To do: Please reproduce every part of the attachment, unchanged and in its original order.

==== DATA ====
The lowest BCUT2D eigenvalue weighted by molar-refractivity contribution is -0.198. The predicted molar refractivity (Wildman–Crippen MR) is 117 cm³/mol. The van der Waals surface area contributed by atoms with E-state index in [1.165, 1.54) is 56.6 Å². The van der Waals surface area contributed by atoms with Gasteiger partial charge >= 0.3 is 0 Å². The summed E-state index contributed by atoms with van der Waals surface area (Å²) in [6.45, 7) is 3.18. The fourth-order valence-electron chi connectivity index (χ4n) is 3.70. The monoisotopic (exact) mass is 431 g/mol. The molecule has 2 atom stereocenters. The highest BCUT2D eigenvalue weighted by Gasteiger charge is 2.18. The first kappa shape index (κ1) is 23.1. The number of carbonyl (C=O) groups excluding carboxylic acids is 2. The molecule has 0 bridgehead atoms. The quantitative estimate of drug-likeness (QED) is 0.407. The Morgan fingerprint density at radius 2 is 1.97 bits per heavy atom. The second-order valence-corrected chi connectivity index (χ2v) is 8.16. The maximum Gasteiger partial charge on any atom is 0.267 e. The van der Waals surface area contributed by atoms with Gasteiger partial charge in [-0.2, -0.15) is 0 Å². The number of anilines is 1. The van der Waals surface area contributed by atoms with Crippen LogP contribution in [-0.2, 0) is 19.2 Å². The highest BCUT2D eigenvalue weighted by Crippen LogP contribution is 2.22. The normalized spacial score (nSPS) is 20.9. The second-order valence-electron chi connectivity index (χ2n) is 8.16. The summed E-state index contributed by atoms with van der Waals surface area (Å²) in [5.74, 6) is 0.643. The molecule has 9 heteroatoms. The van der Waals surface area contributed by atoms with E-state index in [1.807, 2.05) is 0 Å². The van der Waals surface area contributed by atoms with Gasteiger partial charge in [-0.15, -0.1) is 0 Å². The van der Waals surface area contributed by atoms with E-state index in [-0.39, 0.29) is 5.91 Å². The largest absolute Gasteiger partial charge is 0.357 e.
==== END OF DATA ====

The lowest BCUT2D eigenvalue weighted by molar-refractivity contribution is -0.198. The predicted molar refractivity (Wildman–Crippen MR) is 117 cm³/mol. The van der Waals surface area contributed by atoms with E-state index in [1.165, 1.54) is 56.6 Å². The van der Waals surface area contributed by atoms with Gasteiger partial charge >= 0.3 is 0 Å². The summed E-state index contributed by atoms with van der Waals surface area (Å²) in [6.45, 7) is 3.18. The fourth-order valence-electron chi connectivity index (χ4n) is 3.70. The monoisotopic (exact) mass is 431 g/mol. The molecule has 2 atom stereocenters. The highest BCUT2D eigenvalue weighted by Gasteiger charge is 2.18. The first kappa shape index (κ1) is 23.1. The number of carbonyl (C=O) groups excluding carboxylic acids is 2. The molecule has 0 bridgehead atoms. The quantitative estimate of drug-likeness (QED) is 0.407. The Morgan fingerprint density at radius 2 is 1.97 bits per heavy atom. The second-order valence-corrected chi connectivity index (χ2v) is 8.16. The maximum Gasteiger partial charge on any atom is 0.267 e. The van der Waals surface area contributed by atoms with Gasteiger partial charge in [-0.2, -0.15) is 0 Å². The number of anilines is 1. The van der Waals surface area contributed by atoms with Crippen LogP contribution in [-0.2, 0) is 19.2 Å². The highest BCUT2D eigenvalue weighted by Crippen LogP contribution is 2.22. The normalized spacial score (nSPS) is 20.9. The second-order valence-electron chi connectivity index (χ2n) is 8.16. The summed E-state index contributed by atoms with van der Waals surface area (Å²) in [5.74, 6) is 0.643. The molecule has 9 heteroatoms. The van der Waals surface area contributed by atoms with E-state index in [1.807, 2.05) is 0 Å². The van der Waals surface area contributed by atoms with Gasteiger partial charge in [-0.15, -0.1) is 0 Å². The van der Waals surface area contributed by atoms with E-state index in [-0.39, 0.29) is 5.91 Å². The largest absolute Gasteiger partial charge is 0.357 e.